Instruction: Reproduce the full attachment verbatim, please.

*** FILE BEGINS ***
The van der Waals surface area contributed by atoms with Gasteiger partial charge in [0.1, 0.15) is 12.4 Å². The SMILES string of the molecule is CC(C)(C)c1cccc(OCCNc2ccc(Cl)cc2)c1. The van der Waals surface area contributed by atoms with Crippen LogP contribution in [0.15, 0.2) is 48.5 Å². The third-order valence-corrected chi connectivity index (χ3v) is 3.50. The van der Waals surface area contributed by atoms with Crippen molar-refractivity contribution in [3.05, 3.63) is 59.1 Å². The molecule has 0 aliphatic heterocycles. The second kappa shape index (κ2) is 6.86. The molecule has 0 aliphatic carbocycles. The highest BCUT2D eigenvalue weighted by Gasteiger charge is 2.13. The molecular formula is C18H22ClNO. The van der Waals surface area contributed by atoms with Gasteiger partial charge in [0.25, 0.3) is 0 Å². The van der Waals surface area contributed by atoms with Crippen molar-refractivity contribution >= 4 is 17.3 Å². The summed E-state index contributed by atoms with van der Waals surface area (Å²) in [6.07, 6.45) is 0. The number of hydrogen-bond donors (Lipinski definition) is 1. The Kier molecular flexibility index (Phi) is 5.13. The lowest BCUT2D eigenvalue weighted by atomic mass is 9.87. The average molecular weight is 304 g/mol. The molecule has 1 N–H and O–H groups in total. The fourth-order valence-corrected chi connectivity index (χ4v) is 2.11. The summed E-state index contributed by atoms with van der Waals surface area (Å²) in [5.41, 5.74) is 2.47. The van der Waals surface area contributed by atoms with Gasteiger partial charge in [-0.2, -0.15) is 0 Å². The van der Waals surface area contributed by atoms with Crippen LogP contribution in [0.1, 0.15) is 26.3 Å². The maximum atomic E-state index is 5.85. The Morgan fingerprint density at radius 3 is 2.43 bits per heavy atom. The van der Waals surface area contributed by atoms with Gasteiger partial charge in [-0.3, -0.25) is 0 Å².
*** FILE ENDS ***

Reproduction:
The van der Waals surface area contributed by atoms with Gasteiger partial charge in [0.1, 0.15) is 12.4 Å². The SMILES string of the molecule is CC(C)(C)c1cccc(OCCNc2ccc(Cl)cc2)c1. The van der Waals surface area contributed by atoms with Crippen LogP contribution in [0.15, 0.2) is 48.5 Å². The third-order valence-corrected chi connectivity index (χ3v) is 3.50. The van der Waals surface area contributed by atoms with Crippen molar-refractivity contribution in [3.05, 3.63) is 59.1 Å². The molecule has 0 aliphatic heterocycles. The second kappa shape index (κ2) is 6.86. The molecule has 0 aliphatic carbocycles. The highest BCUT2D eigenvalue weighted by Gasteiger charge is 2.13. The molecular formula is C18H22ClNO. The van der Waals surface area contributed by atoms with Gasteiger partial charge in [0.25, 0.3) is 0 Å². The van der Waals surface area contributed by atoms with Crippen molar-refractivity contribution >= 4 is 17.3 Å². The summed E-state index contributed by atoms with van der Waals surface area (Å²) in [6.07, 6.45) is 0. The number of hydrogen-bond donors (Lipinski definition) is 1. The Kier molecular flexibility index (Phi) is 5.13. The lowest BCUT2D eigenvalue weighted by atomic mass is 9.87. The average molecular weight is 304 g/mol. The molecule has 1 N–H and O–H groups in total. The fourth-order valence-corrected chi connectivity index (χ4v) is 2.11. The summed E-state index contributed by atoms with van der Waals surface area (Å²) in [5.41, 5.74) is 2.47. The van der Waals surface area contributed by atoms with Gasteiger partial charge in [-0.2, -0.15) is 0 Å². The van der Waals surface area contributed by atoms with Crippen LogP contribution in [0.1, 0.15) is 26.3 Å². The maximum atomic E-state index is 5.85. The Morgan fingerprint density at radius 3 is 2.43 bits per heavy atom. The van der Waals surface area contributed by atoms with Gasteiger partial charge in [-0.3, -0.25) is 0 Å².